Finally, your performance at the end of the semester is more important than your performance at the beginning of the semester.  If you show dramatic improvement, your final grade will reflect how you ended the course rather than how you began it. 


Paper.  This semester each student will write an empirical research paper in conjunction with the professor. I am expanding my research on strategic retirement from the House of Representatives to the Senate and feel this is an opportune time to relate our studies to professional political science research. So over the course of the semester, you will conduct a literature review on a strategic retirement from the Senate, develop hypotheses, collect data, and analyze the data. We will use several days in class to discuss our project as we do this together. This is a great opportunity for you to put your research skills into practice and prepare you further for senior seminar. This paper is worth 25% of the grade.

                In writing this paper, I recognize that this is not a grammar course, but an integral part of communication is good grammar.  As such, I will stop reading any paper that has not been spell checked or grammar checked (it is usually easy to tell) and assign that paper an F.  Since the paper requires outside research, proper citations are required (U of Chicago style preferred) and rules against plagiarism are enforced.  More information on this assignment will be forthcoming.


Presentation: An important component of your education is developing your skills to conduct research and present it to others. Therefore, each student must make a presentation that relates a theory from our research to the current congress. So each student should choose an area of congress that interests them and choose to study a theory or concept from that section and be able to explain, critique, and apply that to the current congress. The presentation should be 10-15 minutes, should use Powerpoint, and this presentation is worth 5% of your grade.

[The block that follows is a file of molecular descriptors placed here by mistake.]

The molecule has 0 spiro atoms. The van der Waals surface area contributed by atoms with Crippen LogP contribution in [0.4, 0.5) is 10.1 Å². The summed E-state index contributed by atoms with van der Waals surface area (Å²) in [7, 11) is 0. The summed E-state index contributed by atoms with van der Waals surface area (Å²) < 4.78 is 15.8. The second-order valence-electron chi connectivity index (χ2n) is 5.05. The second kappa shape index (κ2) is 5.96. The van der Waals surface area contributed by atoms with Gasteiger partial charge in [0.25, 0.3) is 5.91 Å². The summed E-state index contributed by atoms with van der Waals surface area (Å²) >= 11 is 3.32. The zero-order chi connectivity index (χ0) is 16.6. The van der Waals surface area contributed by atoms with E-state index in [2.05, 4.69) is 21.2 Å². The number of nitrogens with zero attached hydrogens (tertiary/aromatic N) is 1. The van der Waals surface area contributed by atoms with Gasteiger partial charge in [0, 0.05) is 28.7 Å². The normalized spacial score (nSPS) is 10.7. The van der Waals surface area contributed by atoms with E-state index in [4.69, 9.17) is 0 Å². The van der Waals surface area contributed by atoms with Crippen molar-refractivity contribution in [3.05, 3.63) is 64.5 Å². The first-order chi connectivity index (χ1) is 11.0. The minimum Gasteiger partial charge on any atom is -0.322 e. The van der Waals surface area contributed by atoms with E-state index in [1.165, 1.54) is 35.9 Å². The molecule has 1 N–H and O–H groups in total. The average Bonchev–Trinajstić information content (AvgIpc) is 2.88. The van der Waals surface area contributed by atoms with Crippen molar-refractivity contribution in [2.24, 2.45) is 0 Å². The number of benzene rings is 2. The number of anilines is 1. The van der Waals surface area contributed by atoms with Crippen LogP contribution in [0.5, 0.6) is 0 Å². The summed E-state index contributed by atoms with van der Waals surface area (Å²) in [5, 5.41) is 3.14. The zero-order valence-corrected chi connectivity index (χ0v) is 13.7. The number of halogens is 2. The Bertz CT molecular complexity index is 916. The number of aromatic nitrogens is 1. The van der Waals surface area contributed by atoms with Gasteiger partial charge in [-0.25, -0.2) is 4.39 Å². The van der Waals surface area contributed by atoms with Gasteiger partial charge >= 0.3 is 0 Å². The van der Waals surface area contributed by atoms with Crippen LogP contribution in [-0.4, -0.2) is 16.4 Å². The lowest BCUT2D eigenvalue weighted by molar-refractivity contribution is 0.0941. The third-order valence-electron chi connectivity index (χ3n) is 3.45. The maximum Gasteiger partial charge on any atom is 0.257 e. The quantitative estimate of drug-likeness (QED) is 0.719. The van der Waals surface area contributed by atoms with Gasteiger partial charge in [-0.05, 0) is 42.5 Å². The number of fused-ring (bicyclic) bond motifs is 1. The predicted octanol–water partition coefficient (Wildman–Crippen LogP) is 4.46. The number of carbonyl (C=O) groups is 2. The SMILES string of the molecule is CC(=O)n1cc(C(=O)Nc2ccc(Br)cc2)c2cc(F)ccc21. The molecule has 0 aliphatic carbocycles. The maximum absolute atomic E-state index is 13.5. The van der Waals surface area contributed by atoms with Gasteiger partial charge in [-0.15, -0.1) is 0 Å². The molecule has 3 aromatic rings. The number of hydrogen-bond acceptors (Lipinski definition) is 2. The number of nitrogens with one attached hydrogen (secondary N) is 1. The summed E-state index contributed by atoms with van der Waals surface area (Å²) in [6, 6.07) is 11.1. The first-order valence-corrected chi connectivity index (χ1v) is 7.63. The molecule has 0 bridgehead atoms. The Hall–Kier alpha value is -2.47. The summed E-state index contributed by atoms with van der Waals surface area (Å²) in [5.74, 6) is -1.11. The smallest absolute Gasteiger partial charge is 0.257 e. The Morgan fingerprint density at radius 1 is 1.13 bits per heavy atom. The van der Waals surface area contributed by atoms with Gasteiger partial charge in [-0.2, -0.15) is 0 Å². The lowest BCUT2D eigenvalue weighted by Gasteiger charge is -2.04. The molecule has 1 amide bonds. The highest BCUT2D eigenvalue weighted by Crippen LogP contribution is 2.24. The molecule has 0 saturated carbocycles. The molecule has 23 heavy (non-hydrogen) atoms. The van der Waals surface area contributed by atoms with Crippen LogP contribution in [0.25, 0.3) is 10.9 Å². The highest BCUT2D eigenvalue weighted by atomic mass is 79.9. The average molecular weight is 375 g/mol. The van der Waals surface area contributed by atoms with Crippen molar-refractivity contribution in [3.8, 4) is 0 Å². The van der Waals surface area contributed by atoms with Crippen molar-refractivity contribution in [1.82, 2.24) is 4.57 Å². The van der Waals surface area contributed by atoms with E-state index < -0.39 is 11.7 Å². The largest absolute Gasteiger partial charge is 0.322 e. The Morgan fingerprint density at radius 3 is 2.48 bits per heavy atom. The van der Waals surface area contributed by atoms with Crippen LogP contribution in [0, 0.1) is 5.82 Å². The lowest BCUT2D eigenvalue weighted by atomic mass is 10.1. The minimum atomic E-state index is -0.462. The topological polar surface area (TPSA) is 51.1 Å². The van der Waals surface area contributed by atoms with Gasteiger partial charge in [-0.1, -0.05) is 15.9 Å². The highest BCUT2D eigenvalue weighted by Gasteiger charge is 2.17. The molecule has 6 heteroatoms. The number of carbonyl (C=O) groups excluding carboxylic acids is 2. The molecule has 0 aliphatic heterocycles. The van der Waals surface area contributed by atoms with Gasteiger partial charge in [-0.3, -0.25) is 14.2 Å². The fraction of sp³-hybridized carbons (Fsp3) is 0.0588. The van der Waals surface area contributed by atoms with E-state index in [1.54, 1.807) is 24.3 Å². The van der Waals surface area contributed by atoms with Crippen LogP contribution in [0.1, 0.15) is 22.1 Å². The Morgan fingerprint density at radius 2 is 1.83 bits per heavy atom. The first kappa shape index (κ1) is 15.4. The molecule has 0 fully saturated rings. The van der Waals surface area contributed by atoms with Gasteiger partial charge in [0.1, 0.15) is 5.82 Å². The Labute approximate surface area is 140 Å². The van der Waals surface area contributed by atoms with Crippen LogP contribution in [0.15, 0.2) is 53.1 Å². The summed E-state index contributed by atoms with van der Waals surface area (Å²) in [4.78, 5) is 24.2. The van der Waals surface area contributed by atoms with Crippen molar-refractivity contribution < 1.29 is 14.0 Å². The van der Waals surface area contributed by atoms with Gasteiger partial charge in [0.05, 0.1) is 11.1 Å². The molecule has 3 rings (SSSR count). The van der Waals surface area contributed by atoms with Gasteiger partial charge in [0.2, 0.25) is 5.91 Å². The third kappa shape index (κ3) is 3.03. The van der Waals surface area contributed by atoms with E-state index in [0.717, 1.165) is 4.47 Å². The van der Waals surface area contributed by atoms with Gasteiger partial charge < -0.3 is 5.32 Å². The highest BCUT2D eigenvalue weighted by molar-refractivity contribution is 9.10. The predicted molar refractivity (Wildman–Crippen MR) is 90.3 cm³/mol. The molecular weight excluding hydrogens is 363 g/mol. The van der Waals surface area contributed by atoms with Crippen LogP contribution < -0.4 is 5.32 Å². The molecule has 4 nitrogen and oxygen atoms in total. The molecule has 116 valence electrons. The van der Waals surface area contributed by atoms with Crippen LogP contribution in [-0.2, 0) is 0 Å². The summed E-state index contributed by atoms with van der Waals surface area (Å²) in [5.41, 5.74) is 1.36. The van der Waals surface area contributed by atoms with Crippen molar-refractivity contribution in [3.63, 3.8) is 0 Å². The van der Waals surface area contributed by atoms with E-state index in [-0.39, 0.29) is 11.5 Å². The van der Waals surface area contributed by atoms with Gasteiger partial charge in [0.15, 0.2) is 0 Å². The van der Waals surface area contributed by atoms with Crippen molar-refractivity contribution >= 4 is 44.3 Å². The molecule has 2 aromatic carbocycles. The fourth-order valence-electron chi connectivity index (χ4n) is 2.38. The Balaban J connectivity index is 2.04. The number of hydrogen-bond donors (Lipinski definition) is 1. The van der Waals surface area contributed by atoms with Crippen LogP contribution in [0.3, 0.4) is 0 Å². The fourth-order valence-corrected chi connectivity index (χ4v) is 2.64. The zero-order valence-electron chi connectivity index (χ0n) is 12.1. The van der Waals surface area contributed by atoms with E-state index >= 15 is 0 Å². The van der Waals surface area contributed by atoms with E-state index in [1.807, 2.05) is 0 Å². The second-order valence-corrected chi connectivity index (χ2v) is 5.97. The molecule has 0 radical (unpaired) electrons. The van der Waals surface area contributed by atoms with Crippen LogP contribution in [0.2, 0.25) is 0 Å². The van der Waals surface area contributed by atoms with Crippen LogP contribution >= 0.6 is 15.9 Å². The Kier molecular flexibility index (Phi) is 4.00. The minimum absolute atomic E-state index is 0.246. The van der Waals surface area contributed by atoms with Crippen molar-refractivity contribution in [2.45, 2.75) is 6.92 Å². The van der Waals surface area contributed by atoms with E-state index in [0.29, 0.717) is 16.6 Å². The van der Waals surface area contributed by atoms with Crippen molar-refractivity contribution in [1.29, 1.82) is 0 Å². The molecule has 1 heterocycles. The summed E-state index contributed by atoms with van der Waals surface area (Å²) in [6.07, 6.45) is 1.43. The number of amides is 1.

Cheating.  Don’t do it.  Anyone caught cheating receives an automatic F for the course and will be referred to the appropriate authorities for punishment.  Please read the Department’s policy on plagiarism here.

Communication Devices.  Please turn off all cell phones and other portable electronic devices while in my class.  Your life is not so important that you need to answer the phone or text your friend immediately.  If found using any such device, I reserve the right to answer the phone and/or read your text message to the class. Moreover, I will confiscate your communication device until the next class meeting. Therefore, if you have an emergency necessitating having the communication device on, please let me know before the class.


Audio/Video Recording:  No audio or video recording of classroom activity is permitted without my prior approval. This prohibition includes cellphone camera functions, laptop audio or video functions, and all other digital or analog recording equipment.


Lap top computers: Students are welcome to use lap top computers in my class as long as they are not a distraction to the user or others (e.g., noise, email, internet use not connected to the course, playing games) and it does not create a hazard to others (e.g., extension cord in the aisle).


Extracurricular.  Students are expected to attend any special political events this semester.


Special Needs.  If you have any special needs that affect your ability to learn in this class, please inform me and appropriate steps will be taken to help you. 


Continuity of Instruction: In the event that this course is no longer able to meet face-to-face, students should first immediate check their email account for instructions. If there are no instructions there, please check your cell phone.


The Syllabus. I reserve the right and prerogative to modify the syllabus in accordance with student needs. The syllabus should not be construed as a contract.

Class Outline


Feb. 3 Introduction


Feb. 5 Representation v Lawmaking

DOL, ch. 1 and Weissberg “Collective v Dyadic Representation in Congress” in SRW


Feb. 8 The Founders and Congress

Federalists # 51 in SRW


Feb. 10 Congress from Washington to FDR